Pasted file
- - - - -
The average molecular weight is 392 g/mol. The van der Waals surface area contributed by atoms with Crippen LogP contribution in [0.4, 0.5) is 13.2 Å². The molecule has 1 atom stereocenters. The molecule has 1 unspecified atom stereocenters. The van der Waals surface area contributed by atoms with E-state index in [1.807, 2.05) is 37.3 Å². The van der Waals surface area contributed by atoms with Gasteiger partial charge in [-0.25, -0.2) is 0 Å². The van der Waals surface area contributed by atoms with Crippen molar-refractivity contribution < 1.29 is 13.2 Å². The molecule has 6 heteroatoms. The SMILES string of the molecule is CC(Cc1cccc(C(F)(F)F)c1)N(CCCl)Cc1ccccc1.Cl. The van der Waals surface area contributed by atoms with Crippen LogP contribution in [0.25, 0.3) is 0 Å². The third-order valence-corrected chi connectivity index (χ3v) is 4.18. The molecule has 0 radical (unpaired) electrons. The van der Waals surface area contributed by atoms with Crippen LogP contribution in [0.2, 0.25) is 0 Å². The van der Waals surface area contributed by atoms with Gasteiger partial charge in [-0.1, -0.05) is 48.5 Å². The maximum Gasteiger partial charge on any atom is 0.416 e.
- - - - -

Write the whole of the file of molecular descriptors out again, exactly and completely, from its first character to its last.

The average molecular weight is 392 g/mol. The van der Waals surface area contributed by atoms with Crippen LogP contribution in [0.4, 0.5) is 13.2 Å². The molecule has 1 atom stereocenters. The molecule has 1 unspecified atom stereocenters. The van der Waals surface area contributed by atoms with E-state index in [1.807, 2.05) is 37.3 Å². The van der Waals surface area contributed by atoms with Gasteiger partial charge in [-0.25, -0.2) is 0 Å². The van der Waals surface area contributed by atoms with Crippen molar-refractivity contribution < 1.29 is 13.2 Å². The molecule has 6 heteroatoms. The SMILES string of the molecule is CC(Cc1cccc(C(F)(F)F)c1)N(CCCl)Cc1ccccc1.Cl. The van der Waals surface area contributed by atoms with Crippen LogP contribution in [0.25, 0.3) is 0 Å². The third-order valence-corrected chi connectivity index (χ3v) is 4.18. The molecule has 0 radical (unpaired) electrons. The van der Waals surface area contributed by atoms with Crippen LogP contribution in [0.2, 0.25) is 0 Å². The van der Waals surface area contributed by atoms with Gasteiger partial charge in [-0.1, -0.05) is 48.5 Å². The maximum Gasteiger partial charge on any atom is 0.416 e.